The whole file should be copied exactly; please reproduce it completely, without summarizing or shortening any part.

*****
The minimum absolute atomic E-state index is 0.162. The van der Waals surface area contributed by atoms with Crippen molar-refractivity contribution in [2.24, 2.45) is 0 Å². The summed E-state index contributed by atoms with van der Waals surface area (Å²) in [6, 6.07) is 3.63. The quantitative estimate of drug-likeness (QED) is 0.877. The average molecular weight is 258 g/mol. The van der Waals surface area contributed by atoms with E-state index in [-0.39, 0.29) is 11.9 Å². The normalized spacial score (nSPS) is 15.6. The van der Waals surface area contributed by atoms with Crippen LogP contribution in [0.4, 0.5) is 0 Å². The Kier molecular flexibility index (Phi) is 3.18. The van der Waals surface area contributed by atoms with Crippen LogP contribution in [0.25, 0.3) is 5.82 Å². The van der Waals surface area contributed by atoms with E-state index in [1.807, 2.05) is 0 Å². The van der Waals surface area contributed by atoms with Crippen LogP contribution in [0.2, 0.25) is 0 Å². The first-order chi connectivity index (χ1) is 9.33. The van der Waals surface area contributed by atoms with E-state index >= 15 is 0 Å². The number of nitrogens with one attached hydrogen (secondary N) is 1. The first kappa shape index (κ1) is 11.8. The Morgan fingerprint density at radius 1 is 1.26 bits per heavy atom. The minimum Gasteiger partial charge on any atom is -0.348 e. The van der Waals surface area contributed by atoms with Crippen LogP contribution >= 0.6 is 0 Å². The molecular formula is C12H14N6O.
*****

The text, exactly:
The minimum absolute atomic E-state index is 0.162. The van der Waals surface area contributed by atoms with Crippen molar-refractivity contribution in [2.24, 2.45) is 0 Å². The summed E-state index contributed by atoms with van der Waals surface area (Å²) in [6, 6.07) is 3.63. The quantitative estimate of drug-likeness (QED) is 0.877. The average molecular weight is 258 g/mol. The van der Waals surface area contributed by atoms with E-state index in [-0.39, 0.29) is 11.9 Å². The normalized spacial score (nSPS) is 15.6. The van der Waals surface area contributed by atoms with Crippen LogP contribution in [0.4, 0.5) is 0 Å². The Kier molecular flexibility index (Phi) is 3.18. The van der Waals surface area contributed by atoms with Crippen LogP contribution in [0.25, 0.3) is 5.82 Å². The van der Waals surface area contributed by atoms with E-state index in [1.807, 2.05) is 0 Å². The van der Waals surface area contributed by atoms with Crippen LogP contribution in [0.2, 0.25) is 0 Å². The first-order chi connectivity index (χ1) is 9.33. The van der Waals surface area contributed by atoms with E-state index >= 15 is 0 Å². The number of nitrogens with one attached hydrogen (secondary N) is 1. The first kappa shape index (κ1) is 11.8. The Morgan fingerprint density at radius 1 is 1.26 bits per heavy atom. The minimum Gasteiger partial charge on any atom is -0.348 e. The van der Waals surface area contributed by atoms with Crippen LogP contribution >= 0.6 is 0 Å². The molecular formula is C12H14N6O.